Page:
When Heather Bishop relocated from her hometown of Regina to Manitoba in 1975, it was a career move for the folk singer – one that turned out to be highly successful.
“Winnipeg was the heart of folk festivals in Canada, if not also influencing the US. I was thinking of launching a music career, and Winnipeg seemed like a good kickoff place,” Bishop says.
Bishop’s activism in song has been decorated on multiple occasions. Among many awards, she has received the Order of Canada, the Order of Manitoba and an honorary doctorate of laws.
As a young adult, Bishop debated between a career as a visual artist or one as a veterinarian.
“Vet school was in Saskatoon, and I had no money, so that made my decision. I went to art school in Regina,” she says.
After obtaining a fine-arts degree, Bishop realized it was difficult to make a living as a visual artist. She decided instead to pursue a different art form she had studied as a child: music.
While in university, Bishop was in an all-women’s dance band called Walpurgis Night.
“We traveled all over Saskatchewan, singing at all kinds of weddings and country dances. We did old-time music, and when the crowd got pretty drunk, then I could sing the blues,” Bishop remembers.
From there, a solo music career didn’t seem like a big leap.
“The music that really inspired me was the music that came from the people who were telling the truth about their lives, about what the world was like. So my heroes were Buffy Sainte-Marie and Nina Simone. Not surprisingly, People of Colour,” Bishop says.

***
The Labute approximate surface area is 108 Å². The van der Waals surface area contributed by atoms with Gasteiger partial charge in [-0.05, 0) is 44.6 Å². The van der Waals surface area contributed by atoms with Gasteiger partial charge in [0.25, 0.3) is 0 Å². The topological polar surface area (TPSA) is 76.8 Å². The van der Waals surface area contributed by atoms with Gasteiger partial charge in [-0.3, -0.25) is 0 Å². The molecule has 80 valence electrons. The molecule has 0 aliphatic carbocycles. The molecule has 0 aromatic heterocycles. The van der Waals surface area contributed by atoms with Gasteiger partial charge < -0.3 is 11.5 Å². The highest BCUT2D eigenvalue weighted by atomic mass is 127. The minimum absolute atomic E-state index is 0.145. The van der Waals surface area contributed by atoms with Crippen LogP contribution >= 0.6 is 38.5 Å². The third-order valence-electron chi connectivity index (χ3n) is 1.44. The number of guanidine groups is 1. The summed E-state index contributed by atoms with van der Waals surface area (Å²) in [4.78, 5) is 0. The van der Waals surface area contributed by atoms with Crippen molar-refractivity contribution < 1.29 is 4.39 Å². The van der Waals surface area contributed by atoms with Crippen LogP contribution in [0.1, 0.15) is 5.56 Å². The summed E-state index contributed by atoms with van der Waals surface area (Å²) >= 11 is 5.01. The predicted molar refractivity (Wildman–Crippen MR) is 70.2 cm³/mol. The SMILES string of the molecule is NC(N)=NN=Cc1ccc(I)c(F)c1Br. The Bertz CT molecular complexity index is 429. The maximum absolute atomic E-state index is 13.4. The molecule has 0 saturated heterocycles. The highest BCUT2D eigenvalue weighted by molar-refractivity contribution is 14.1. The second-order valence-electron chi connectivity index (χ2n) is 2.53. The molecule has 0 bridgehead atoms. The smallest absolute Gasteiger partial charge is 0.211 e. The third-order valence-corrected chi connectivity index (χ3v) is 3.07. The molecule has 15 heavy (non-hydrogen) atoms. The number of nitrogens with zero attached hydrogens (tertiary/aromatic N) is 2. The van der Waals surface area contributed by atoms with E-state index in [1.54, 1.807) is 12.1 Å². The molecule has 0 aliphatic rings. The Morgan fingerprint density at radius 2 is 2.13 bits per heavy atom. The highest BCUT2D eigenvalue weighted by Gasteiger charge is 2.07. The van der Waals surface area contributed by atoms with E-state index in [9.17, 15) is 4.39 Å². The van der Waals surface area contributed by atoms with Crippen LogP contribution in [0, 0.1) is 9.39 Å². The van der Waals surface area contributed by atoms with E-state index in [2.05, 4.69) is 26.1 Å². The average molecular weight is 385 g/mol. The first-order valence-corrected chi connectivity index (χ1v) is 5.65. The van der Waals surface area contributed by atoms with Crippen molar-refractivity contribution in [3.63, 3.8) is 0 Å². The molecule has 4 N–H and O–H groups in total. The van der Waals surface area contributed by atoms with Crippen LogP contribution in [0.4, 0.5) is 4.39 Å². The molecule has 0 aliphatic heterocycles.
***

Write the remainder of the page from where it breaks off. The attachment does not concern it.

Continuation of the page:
Wanting to imitate her musical heroes, Bishop was faced with the dilemma of maintaining integrity within her own music. As a lesbian, that meant she had to tell her truth – which was risky at the time, since homosexuality had only recently been decriminalized in Canada.
“I wasn’t going to go on stage and pretend to be someone I wasn’t. My career (was) going to last about five seconds, but (I had) to do (it). My activism, as a person who stands for truth and integrity, was the cornerstone of moving into music,” she says.
Bishop had always wanted to live in the countryside. In 1978, she bought land close to the United States border in Woodmore, Man.
“It’s not on any map. That’s one of the things I like about it,” Bishop says.
Bishop retired as a musician about 10 years ago. A woman of many hats, she uses her carpentry skills on her organic farm. In summer, she can be found building greenhouses or homes for extended family members who live on the organic farm turned small community.
In the wintertime, Bishop writes short stories for pleasure.
“I have no trajectory for those. I’ve been approached many times about writing my story. Why? Who would be interested?” Bishop has several nuggets of wisdom to impart to emerging artists.
“In terms of following a passion or pursuing an art form, make sure that you pursue your skill’s development at the same time if you want to make a living from it,” she says. “You create your own life.
You create your reality. Act as if it’s already there.”
Published in Volume 76, Number 20 of The Uniter (March 10, 2022)